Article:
In the past decades, the field campaign and research program were only conducted at a few sites in China by different agencies. However, none of those measurements could effectively document spatial and temporal distributions of atmospheric CO2 and provide essential information for our understanding of regional differences and distributions over China.
Thus, it is essential to establish a long-term observational network at multiple sites and carefully calibrate on internationally agreed reference scales with better quality controls.
Chinese Academy of Meteorological Sciences in Beijing initiated network observation at the four Global Atmosphere Watch (GAW) stations in China: Waliguan (36.29ºN, 100.90ºE, 3816m asl) in remote western China, Shangdianzi (40.39ºN, 117.07ºE, 293.9m asl) in northeast Beijing, Lin'an (30.3ºN, 119.73ºE, 138m asl) in Yangtze Delta, and Longfengshan (44.73ºN, 127.6ºE, 310m asl) in northeastern China. It shows for the first time the atmospheric CO2 mixing ratios and regional differences based on internationally recognized weekly air sampling data from September 2006 to August 2007. The study is reported in Issue 52 (November, 2009) of Science in China Series D: Earth Sciences.
World Meteorological Organization (WMO) through its Global Atmosphere Watch (GAW) Program, coordinates the observations of greenhouse gases in the atmosphere through a network of stations located in more than 50 countries. According to its 5th Greenhouse Gases Bulletin announced on 23 November 2009, the globally averaged mixing ratio of atmospheric CO2 in 2008 was 385.2ppm (number of molecules of the gas per million molecules of dry air), with an increase of 2.0ppm from the previous year, continuing the trend of exponential increase. Since 1750, atmospheric CO2 has increased by 38% primarily because of emissions from combustion of fossil fuels, deforestation, and land use change, contributing 63.5% to the increase in overall radiative forcing. The Bulletins provide critical information on the global state of the atmosphere in a concise manner and highlight recent accomplishments of research and technology application. The 2008 Bulletin precedes the 15th session of the United Nations Framework Convention on Climate Change (Copenhagen, 7-18 December 2009).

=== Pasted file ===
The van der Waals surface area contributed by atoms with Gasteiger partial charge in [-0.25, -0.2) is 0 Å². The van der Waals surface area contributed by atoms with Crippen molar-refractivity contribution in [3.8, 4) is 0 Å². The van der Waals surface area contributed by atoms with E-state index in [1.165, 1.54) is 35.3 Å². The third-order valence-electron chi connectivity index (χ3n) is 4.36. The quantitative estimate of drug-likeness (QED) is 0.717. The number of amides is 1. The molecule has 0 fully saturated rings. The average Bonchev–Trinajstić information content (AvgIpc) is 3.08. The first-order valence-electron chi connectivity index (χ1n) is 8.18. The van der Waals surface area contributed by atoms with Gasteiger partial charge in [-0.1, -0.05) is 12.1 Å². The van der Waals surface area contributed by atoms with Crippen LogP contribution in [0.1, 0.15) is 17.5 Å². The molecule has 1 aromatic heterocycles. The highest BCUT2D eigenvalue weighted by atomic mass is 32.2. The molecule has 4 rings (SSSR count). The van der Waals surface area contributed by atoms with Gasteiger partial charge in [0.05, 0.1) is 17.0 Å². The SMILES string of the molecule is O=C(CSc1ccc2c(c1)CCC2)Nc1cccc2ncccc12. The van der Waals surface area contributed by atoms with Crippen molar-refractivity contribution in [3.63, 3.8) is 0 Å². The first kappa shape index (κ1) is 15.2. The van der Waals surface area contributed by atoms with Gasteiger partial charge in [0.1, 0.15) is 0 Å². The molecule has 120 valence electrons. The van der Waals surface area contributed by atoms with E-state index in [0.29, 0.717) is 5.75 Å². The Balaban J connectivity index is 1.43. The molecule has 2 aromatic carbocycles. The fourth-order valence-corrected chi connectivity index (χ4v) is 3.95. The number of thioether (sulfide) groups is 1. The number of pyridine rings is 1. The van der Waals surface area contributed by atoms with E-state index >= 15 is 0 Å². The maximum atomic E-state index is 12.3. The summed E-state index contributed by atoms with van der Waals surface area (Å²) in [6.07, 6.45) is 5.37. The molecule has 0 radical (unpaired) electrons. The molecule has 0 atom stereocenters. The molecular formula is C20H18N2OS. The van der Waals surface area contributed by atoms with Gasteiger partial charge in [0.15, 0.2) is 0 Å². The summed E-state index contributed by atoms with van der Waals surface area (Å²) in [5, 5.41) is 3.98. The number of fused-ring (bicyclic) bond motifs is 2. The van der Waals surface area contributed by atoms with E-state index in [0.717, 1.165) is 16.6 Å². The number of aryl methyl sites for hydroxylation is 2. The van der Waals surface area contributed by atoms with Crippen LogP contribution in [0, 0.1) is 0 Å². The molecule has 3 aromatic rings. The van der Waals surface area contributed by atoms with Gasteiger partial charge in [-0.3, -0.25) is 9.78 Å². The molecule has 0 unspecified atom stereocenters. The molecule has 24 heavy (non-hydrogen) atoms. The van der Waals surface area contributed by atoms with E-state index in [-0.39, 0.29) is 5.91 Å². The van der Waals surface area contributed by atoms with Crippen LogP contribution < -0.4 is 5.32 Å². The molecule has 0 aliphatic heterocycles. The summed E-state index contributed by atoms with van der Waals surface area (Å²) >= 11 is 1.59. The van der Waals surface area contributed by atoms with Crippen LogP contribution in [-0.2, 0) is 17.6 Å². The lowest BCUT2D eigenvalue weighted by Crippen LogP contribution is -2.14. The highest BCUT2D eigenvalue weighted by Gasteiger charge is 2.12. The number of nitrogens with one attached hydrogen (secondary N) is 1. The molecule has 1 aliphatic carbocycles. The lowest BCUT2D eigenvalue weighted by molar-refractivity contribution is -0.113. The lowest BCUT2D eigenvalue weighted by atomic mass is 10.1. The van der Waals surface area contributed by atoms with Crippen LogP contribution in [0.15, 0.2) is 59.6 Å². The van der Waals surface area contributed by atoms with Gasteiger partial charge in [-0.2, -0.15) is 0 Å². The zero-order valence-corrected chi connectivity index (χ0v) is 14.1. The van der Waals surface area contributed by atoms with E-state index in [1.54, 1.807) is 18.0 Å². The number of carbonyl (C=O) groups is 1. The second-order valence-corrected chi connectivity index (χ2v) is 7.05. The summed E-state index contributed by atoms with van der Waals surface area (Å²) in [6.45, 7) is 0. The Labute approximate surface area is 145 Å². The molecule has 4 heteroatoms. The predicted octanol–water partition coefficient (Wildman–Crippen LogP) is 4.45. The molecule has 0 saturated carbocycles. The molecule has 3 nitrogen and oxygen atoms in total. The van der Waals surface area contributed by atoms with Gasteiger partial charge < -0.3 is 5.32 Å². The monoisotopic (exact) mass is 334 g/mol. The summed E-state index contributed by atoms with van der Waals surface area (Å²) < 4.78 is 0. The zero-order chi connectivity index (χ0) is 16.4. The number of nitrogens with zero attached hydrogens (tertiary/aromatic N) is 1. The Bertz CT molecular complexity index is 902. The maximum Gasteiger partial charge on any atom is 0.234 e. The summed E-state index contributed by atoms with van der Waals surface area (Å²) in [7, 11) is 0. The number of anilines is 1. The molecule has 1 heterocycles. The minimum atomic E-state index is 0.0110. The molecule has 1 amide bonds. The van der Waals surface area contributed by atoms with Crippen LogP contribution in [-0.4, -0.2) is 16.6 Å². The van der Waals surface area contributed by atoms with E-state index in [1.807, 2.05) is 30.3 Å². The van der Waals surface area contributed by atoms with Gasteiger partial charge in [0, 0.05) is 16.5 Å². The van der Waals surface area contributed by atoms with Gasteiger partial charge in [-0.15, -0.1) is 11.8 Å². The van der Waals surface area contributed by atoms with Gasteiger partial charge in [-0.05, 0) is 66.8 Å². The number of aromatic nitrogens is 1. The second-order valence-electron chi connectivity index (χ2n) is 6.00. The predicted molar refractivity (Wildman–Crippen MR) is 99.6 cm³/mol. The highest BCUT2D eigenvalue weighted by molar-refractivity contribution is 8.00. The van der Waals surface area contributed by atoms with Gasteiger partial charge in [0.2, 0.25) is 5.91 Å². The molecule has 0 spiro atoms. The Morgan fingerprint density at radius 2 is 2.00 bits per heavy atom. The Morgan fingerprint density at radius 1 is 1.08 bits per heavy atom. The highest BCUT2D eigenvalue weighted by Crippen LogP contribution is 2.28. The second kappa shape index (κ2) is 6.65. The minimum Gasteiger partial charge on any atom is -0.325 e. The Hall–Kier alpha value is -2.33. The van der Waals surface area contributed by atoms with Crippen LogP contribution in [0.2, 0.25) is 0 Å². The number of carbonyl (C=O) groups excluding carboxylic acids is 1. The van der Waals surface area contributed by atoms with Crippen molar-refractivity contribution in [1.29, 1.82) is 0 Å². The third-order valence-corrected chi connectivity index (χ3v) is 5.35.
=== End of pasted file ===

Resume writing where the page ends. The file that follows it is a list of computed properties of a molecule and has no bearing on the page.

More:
Long-term observation since 1990 at Waliguan GAW global station in western China validated comparable atmospheric CO2 mixing ratios to that of other global background stations in the world. The data were widely used by the WMO Greenhouse Gases Bulletins and series of scientific reports such as IPCC assessments. Results from this study further shows that atmospheric CO2 mixing ratios at Waliguan, Shangdianzi, Lin'an, and Longfengshan were 383.5, 385.9, 387.8, and 384.3 ppm, respectively, during the research period from September 2006 to August 2007. The atmospheric CO2 mixing ratio at the Waliguan station changed slightly. However, it changed sharply at the Shangdianzi and the Lin'an stations due to great influence of human activities in the Jingjinji and the Changjiang Delta economic zones, and changed regularly with seasons at Longfengshan station under dual influences of human activities and plant photosynthesis. The results from this study could lay the foundation for more profound studies in different areas of China, and could be used to improve the understanding of carbon source and sink distribution.